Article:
Academic journal article Flannery O'Connor Review

Miscegenation and Communism in Flannery O'Connor's "The Displaced Person"

Academic journal article Flannery O'Connor Review

Miscegenation and Communism in Flannery O'Connor's "The Displaced Person"

Article excerpt

Winner of the 2013 Sarah Gordon Award

n 1956, Herbert Ravenel Sass wrote, "It is the deep conviction of nearly all white Southerners in the states which have large Negro populations that the mingling or integration of white and Negro children in the South's primary schools would open the gates to miscegenation and widespread racial amalgamation" (1-2). Sass's article, titled "Mixed Schools and Mixed Blood," was printed as a pamphlet for the Citizens' Council of Mississippi and was also published in the Nov. 1956 issue of The Atlantic. Concern about miscegenation was a strong persuasive element for many southerners, and segregationists used a platform of anti-Communism to further their agenda. Sass argues, "It must be realized too that the Negroes of the U.S.A. are today by far the most fortunate members of their race to be found anywhere on earth. . . . What America, including the South, has done for the Negro is the truth which should be trumpeted abroad in rebuttal of the Communist propaganda" (2). By associating Communism with miscegenation, segregationists spread the notion that to be antiCommunist, and therefore patriotic and American, was to be supportive of segregation and opposed to miscegenation.

For southerners, this loyalty extended even further. To be a segregationist, against any type of integration but particularly miscegenation, was to be a supporter of southern identity. Jon Lance Bacon1 writes that in Black Monday, a 1956 pamphlet, Tom P. Brady claimed that "U.S. Communists adopted their 'plan to abolish segregation' after the failure of an earlier plot 'to destroy the South'" (qtd. in Bacon 94). During this period of racial conflict and Cold War fear, Flannery O'Connor wrote and published her 1954 short story "The Displaced Person," a story that focuses not only on the anxiety caused by the presence of a foreigner in the rural South, but also on the anxiety created by the potential for race mixing. My focus is on the function of miscegenation in "The Displaced Person" and its link to the fear that pervaded the US in the years of the Cold War following World War II. Though the story is intensely regional, and southern beliefs about race mixing are central to the plot, the impact of the entire country's anxiety about Communism is felt throughout the story. As O'Connor stated,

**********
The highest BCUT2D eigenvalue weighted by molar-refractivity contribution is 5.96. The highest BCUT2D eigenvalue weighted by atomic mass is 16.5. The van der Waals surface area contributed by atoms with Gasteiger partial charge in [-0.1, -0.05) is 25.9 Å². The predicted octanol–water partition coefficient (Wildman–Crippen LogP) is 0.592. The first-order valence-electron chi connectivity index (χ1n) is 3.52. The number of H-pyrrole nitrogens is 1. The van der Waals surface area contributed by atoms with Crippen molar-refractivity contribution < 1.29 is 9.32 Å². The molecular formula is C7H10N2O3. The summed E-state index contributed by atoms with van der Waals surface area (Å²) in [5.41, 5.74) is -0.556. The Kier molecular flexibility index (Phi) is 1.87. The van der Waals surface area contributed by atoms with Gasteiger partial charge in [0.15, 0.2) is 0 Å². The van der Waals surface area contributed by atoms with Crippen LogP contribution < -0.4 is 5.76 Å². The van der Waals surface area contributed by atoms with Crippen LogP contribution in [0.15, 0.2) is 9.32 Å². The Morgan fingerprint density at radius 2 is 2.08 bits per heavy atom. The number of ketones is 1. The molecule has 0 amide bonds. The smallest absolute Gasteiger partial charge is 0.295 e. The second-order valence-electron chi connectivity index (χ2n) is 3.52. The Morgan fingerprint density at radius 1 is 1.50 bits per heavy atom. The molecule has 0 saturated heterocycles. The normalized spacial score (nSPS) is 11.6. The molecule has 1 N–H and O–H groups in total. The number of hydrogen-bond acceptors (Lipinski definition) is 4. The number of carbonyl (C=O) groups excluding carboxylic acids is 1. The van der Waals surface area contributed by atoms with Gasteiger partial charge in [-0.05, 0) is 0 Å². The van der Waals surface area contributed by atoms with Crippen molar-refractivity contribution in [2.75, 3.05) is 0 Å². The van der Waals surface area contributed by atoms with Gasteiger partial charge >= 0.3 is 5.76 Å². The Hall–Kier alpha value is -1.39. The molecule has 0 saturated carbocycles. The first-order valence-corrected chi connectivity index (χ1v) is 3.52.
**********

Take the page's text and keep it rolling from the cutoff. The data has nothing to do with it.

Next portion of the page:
As a fiction writer who is a Southerner, I use the idiom and the manners of the country I know, but I don't consider that I write about the South. So far as I am concerned as a novelist, a bomb on Hiroshima affects my judgment of life in rural Georgia, and this is not the result of taking a relative view and judging one thing by another, but of taking an absolute view and judging all things together; for a view taken in light of the absolute will include a good deal more than one taken merely in the light provided by a house-to-house survey. (MM 133-34)

O'Connor's fiction encompasses mid-century culture in the South and beyond it, but she portrays the events of the world by examining in her writing how that culture impacts a few characters at a time, mostly in the South. Though "The Displaced Person" is a story largely concerned with southern racial tension, I argue that it portrays a southern anxiety about miscegenation that is strongly supported by American anxiety about Communism and that the story reveals the ways in which Cold War fear further complicated racial tensions in the mid-twentieth-century South.

O'Connor herself was involved in activity connected to the Red Scare during her stay at the artists' colony of Yaddo in New York. O'Connor wrote, "We have been very upset at Yaddo lately and all the guests are leaving in a group Tuesday-the revolution" (24 Feb. 1949, HE 11). Sally Fitzgerald explains that the incident O'Connor mentions is about journalist Agnes Smedley, "who by all accounts made no attempt to disguise the fact that she was a Communist Party member in good standing" {HE 11). Robert Lowell led a group of four Yaddo residents in meeting with the board of directors and calling for the removal of Elizabeth Ames as head of Yaddo. …

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